"... this music is exquisite and deserves to be heard. Dark Mountains presents premiere recordings of seven chamber works written by Karchin between 2004 and 2017, in stunning sound and in brilliant performances by Jacqueline Leclair (oboe), Miranda Cuckson (violin) and Steven Beck (piano). Reading his liner notes is also worth the price of admission as he eloquently describes the two ends of his process, from being inspired by poetry or other artworks to collaborating closely with musicians to realize the sounds he's hearing in his head. And now that he's put these alternately tart and rhapsodic pieces out into the world, they are available to inspire others."
American composer Louis Karchin has written more than 90 pieces, appeared as conductor with several ensembles, and co-founded new music groups including the Chamber Players of the League-ISCM, the Orchestra of the League of Composers, the Washington Square Ensemble, and the Harvard Group for New Music. This CD spotlights his chamber music, most of it featuring young violinist Miranda Cuckson and some of it pianist Steven Beck. Dreamscape opens with the oboe playing long-held notes over violin tremolos, then slowly moves into faster, somewhat edgier themes with a bitonal base. The music shifts tempi and moods back and forth, weaving a strange tapestry through the mind. Upper harmonics are used as thematic and development material and the music jumps around skittishly with frequent long pauses, yet always with some definite form behind it.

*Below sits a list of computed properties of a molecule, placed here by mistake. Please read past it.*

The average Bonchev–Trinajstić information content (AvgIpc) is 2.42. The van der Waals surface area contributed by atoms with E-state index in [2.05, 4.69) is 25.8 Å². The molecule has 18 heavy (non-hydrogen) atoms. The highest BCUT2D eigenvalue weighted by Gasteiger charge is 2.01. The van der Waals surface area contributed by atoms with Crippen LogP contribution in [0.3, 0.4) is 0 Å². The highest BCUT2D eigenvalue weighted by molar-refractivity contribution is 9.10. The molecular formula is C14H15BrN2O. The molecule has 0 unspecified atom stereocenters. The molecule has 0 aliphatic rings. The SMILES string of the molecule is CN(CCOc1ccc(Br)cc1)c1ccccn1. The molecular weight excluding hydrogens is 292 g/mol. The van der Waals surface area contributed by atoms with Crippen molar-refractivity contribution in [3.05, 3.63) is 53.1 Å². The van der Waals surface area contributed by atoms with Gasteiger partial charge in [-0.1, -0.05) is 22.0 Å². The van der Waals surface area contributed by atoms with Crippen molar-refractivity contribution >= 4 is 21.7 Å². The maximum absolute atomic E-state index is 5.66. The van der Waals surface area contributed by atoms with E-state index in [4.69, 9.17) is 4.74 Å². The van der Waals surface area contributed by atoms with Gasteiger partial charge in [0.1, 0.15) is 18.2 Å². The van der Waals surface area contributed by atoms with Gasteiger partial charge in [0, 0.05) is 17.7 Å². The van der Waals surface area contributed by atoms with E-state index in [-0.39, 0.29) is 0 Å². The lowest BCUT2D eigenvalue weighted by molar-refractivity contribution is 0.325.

The Rhapsody for violin and piano also contains a skittish restlessness behind it; in terms of mood, it is, to my ears, much more like an active night of bad fairies than a rhapsody in the strict sense of the term, with dark-sounding piano chords leading the edgy, nervous-sounding violin, but good music nonetheless. When the piano gets his own solo, some of the edginess is mellowed, leading to soft, spaced-out chords, which also temporarily tames the violin. Then the tempo increases again, the violin plays rapid, serrated figures, and the harmony finally comes together in a tonal manner, though no less edgy and unsettled in mood before returning to bitonality. This frenetic “rhapsody” thus moves towards its conclusion, finally resolving itself once again in Eb major.
Prayer for solo violin is more lyrical than usual for Karchin, using a broad, rather slow melodic line written in his usual bitonal fashion. Cuckson plays this with particularly good phrasing and feeling, and to a certain extent this work slightly breaks the mold of the others. So, too, does Reflection, with which this recital ends. This work is primarily tonal and, in places, quite lovely in the modern sense, meaning emotion without sentimentality. Yet Karchin again gives the violinist widely-spaced intervals to play, albeit in slower tempi, and the interplay of violin and oboe is quite interesting, sometimes giving the lyric line to the reed instrument while the violin flutters above.
An interesting album, then, with some very fine pieces in it.